Back in March, we reported on the launch of new Singapore-based venture capital firm KK Fund. While the seed-stage fund headed by Koichi Saito — formerly a Director at IMJ Investment Partners — still hasn’t disclosed its exact size, Saito did share some exclusive goodies with e27 when we caught up with him over coffee yesterday.
US$250K into Malaysia’s Be Malas — the rise of “chatty commerce”
At the end of May, we commented on the “sprouting up” of Magic clones across Southeast Asia. One of these, which only recently launched, is Malaysia-based Be Malas. Saito revealed that he had been looking to invest in something in this space for some time now, and ended up leading the seed round of US$500,000 into the startup.
“The reason why is that ‘chatty commerce’ is becoming a trend,” Saito said. While these style of apps are typically referred to along the lines of ‘SMS-based, on-demand delivery services’ (ala Magic and Operator in the US), Saito likes to keep it simple: “I just call it ‘chatty commerce’.”
LINE is also making moves in this area with the launch of LINE Pay, and Facebook isn’t wanting to be left behind with its new payments features for chat. Snapchat also moved into the space with its Snapcash service announced back in November 2014.
US$200K into Malaysia’s service marketplace Koadim
While the US$550,000 seed round into Kaodim was reported back in February, led by East Ventures and with participation from a number of other VCs including 500 Startups, Saito chose to keep KK Fund out of the limelight at the time. But now he reveals that KK Fund was in on that round — US$200,000 in, to be exact.
“This is a clone business of… proven business models [in the US]. They have a first-mover advantage in Southeast Asia, and actually after our investment a lot of competitors are coming up,” Saito said. This was in fact KK Fund’s very first investment, even before Saito officially announced the new fund to media the following month.
A third undisclosed startup investment
KK Fund has made a third investment, but is not yet ready to announce. According to Saito, the founder wants to stay under the radar, sneakily and quietly proceeding towards a Series A. What he did reveal was this: “Malaysia, marketplace.” Yes, it appears Saito is super keen on the Malaysian ecosystem and the kind of startups coming out of it this year.
While Malaysian startups that have a first-mover advantage and want to scale quickly often take VC money, Saito’s observations have been more bootstrapping on the fin-tech side. “They have a very global mind,” he said of Malaysian founders, adding that past success stories including Patrick Grove’s Catcha Group and Anthony Tan’s GrabTaxi have “really inspired Malaysian startups”.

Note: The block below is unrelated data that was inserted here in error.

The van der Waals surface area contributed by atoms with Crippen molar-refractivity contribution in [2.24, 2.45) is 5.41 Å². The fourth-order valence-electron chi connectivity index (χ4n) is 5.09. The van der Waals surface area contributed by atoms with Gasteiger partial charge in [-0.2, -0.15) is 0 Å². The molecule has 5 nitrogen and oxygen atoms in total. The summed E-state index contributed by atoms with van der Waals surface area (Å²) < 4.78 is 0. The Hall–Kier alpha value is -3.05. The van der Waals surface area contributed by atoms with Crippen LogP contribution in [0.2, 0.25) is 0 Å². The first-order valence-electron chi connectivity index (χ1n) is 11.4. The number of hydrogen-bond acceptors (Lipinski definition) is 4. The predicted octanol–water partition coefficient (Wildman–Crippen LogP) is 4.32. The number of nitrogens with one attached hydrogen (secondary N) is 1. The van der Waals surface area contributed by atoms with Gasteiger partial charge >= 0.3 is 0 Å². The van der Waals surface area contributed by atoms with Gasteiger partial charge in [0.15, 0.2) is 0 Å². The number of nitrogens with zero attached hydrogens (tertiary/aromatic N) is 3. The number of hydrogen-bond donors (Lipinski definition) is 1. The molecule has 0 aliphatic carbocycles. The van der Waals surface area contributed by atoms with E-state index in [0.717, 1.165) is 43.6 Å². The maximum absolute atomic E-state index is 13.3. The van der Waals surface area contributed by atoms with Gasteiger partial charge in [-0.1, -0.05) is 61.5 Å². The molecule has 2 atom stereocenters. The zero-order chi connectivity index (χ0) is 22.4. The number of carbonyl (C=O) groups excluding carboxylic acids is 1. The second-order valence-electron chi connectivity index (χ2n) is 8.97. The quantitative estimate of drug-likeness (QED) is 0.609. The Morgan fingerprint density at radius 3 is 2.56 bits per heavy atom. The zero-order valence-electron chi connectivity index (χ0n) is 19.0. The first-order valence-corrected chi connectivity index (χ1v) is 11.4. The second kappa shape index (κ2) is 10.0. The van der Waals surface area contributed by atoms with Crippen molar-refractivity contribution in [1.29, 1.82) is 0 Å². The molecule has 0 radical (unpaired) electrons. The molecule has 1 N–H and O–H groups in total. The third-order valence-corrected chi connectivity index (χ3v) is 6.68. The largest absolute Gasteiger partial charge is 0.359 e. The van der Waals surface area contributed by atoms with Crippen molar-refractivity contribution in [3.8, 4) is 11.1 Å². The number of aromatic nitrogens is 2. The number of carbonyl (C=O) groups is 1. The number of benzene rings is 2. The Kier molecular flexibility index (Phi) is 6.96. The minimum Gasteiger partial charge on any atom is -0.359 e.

Why have all three of KK Fund’s investments so far been in Malaysia? “Coincidence,” Saito says, but admits that “I like Malaysian founders,” and compliments them on their excellent command of English and reliability.
“Coming very soon”: Indonesia and Philippines deals
KK Fund’s next investments will be into Indonesia and the Philippines, Saito revealed. All we have to go on for one of them is that it’s a marketplace for furniture, and the second one is in the finance space. Both deals have been signed already.
Understanding the mind of Koichi Saito
Saito graduated with a major in Economics in Japan before working as a moneylender to SMEs. From there, he moved on to investment banking and private equity. His philosophy is that there’s little point congratulating an investor on making an investment — “Anyone with money can invest” — because what matters is how, and if, you get to the exit.
“The timing of the exit is much more important than finding good startups. Maybe that’s slightly different than other investors,” he said. That’s not to say he’s impatient for exits or only looking to invest over the short-term. His typical investment period would be somewhere around five years, but it “depends on the economy and the market situation”.
“Nowadays what’s happening is after Series B investment a lot of startups are facing problems getting to Series C. If they got US$10 million funding at US30 million or US$40 million valuation, after that who’s going to buy the startup? In the current situation, the number of buyers who pay US$100 million for acquisitions is very limited in Southeast Asia,” Saito said.
So, the founders and investors should closely look at the exit situation. However, I expect there will be more buyers who will pay more than US$100 million in five years in Southeast Asia,” he added.
During his previous life at IMJ Investment Partners, he was mainly investing in startups with proof of traction and performance, whereas now he says that has changed. With KK Fund, he’s looking much more at teams without the same degree of proven metrics.
“Now, I really care about the founders background and the space more than when I was in IMJ,” he concluded.